Article by ESR Laura C. Quintero Uribe published in Ecography
‘Participatory scenarios for restoring European landscapes show a plurality of nature values’ by Laura C. Quintero-Uribe, Laetitia M. Navarro, Henrique M. Pereira, Néstor Fernández was first published in Ecography on 28 March 2022.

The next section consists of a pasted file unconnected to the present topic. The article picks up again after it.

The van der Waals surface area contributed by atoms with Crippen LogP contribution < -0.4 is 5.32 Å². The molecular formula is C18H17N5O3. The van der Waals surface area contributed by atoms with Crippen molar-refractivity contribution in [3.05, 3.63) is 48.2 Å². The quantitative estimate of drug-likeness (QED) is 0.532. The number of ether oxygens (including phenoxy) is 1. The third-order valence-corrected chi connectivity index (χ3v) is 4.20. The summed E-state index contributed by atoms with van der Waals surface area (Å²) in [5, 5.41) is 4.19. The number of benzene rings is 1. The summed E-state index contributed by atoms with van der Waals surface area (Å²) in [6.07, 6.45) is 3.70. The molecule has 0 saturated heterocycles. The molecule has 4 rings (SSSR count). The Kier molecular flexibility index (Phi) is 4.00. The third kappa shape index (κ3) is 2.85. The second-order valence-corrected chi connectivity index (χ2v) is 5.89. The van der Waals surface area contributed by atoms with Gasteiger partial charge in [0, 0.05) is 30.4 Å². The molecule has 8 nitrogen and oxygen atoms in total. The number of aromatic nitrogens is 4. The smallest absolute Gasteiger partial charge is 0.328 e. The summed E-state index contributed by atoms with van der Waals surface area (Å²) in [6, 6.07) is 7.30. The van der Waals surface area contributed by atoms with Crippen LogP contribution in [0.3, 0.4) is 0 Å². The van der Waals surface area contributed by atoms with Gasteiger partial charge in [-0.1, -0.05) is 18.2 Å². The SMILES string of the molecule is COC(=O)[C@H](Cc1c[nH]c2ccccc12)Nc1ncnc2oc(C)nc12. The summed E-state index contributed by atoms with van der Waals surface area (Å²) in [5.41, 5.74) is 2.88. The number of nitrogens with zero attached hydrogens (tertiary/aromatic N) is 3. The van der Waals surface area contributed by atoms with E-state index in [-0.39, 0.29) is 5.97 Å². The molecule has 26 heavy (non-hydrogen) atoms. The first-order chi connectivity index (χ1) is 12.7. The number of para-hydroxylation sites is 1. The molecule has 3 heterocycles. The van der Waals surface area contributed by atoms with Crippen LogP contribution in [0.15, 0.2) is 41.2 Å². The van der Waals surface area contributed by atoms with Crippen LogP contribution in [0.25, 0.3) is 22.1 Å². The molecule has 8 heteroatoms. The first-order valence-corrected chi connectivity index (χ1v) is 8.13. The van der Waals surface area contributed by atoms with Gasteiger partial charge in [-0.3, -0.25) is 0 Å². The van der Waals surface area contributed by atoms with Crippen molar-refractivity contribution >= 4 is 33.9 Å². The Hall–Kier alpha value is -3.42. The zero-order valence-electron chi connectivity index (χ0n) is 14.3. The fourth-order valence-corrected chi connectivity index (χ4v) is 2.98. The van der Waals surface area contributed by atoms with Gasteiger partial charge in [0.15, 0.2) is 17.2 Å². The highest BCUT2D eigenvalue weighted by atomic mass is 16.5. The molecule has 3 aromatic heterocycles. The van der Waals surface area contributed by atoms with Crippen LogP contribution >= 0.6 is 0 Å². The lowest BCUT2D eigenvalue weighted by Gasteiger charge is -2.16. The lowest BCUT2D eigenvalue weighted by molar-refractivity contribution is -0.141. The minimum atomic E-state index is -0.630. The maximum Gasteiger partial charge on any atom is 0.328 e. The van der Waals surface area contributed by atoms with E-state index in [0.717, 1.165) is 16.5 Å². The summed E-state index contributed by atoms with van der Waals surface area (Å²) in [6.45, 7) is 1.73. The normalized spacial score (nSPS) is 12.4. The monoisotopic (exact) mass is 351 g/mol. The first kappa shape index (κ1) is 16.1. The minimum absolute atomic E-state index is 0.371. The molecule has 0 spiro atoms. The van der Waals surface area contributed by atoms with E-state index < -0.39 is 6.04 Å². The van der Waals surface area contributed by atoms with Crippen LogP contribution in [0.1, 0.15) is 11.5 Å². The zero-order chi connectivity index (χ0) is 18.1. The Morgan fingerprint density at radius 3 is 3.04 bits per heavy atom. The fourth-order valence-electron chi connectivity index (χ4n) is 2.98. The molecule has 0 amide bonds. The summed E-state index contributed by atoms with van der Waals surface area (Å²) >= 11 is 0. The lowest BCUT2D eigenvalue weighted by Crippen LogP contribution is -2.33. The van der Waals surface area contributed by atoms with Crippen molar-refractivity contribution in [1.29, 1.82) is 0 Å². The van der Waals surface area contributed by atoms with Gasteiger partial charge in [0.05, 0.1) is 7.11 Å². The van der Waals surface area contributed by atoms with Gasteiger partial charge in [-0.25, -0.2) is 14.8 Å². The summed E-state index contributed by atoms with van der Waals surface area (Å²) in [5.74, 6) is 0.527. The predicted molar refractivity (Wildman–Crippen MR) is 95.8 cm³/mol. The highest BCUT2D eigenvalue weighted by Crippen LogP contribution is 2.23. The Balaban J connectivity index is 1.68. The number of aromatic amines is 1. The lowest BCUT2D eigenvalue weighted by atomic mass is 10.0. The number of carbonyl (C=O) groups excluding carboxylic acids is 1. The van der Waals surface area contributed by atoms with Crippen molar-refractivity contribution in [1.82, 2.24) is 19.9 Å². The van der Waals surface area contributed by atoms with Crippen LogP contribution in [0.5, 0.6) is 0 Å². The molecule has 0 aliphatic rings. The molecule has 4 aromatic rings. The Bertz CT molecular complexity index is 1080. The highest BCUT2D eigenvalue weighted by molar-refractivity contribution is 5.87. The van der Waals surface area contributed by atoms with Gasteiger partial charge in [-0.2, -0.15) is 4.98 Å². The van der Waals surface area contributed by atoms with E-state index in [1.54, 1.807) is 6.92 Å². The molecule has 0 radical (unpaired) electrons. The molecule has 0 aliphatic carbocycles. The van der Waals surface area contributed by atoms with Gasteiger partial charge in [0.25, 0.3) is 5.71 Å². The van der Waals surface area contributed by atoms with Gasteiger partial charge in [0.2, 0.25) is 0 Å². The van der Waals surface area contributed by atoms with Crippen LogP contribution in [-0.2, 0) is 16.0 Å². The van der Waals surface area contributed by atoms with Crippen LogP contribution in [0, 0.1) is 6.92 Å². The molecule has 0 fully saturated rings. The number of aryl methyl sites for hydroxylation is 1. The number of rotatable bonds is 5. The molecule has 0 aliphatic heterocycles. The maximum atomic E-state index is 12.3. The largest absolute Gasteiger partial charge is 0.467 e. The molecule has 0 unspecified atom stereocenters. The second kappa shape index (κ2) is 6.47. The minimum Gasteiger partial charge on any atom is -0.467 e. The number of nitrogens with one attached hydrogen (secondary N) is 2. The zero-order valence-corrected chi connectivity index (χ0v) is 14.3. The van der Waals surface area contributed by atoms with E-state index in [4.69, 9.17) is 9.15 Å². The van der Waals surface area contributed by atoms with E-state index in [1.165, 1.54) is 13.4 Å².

Large-scale ecological restoration is crucial for effective biodiversity conservation and combating climate change. However, perspectives on the goals and values of restoration are highly diverse, as are the different approaches to restoration e.g. ranging from the restoration of cultural ecosystems to rewilding. We assess how the future of nature is envisioned in participatory scenarios, focusing on which elements of rewilding and nature contributions to people have been considered in scenario narratives across Europe. We used the Nature Futures Framework archetypes as a template to synthesize pluralistic perspectives of nature. We found that different values of nature are often represented as counteracting elements and fail to integrate the plural views of nature. Nature as Culture was the main archetype found in the scenarios, usually associated with positive impacts on the non-material benefits to people. Intrinsic values of nature (i.e., Nature for Nature) were associated with positive impacts on regulating benefits and negative impacts on material benefits, being the only archetype of future associated with positive impacts on all three components of rewilding. Nature for Society was associated with moderate positive impacts on material and regulatory nature contributions to people. Business as usual futures were associated with negative impacts on regulating and non-material benefits to people and on all three components of rewilding. Our results highlight two major gaps in the scenarios that should be addressed in participatory restoration planning and models. Firstly, there is a paucity of spatially explicit approaches, with most studies failing to transform the results of participatory scenario planning into model projections. Secondly, we found scenarios that explored co-benefits between multiple nature perspectives were overall missing from the literature. Novel scenario narratives and approaches that explore synergies among different nature values are needed to design future large-scale restoration where biodiversity recovery and human well-being are intrinsically linked and fostered.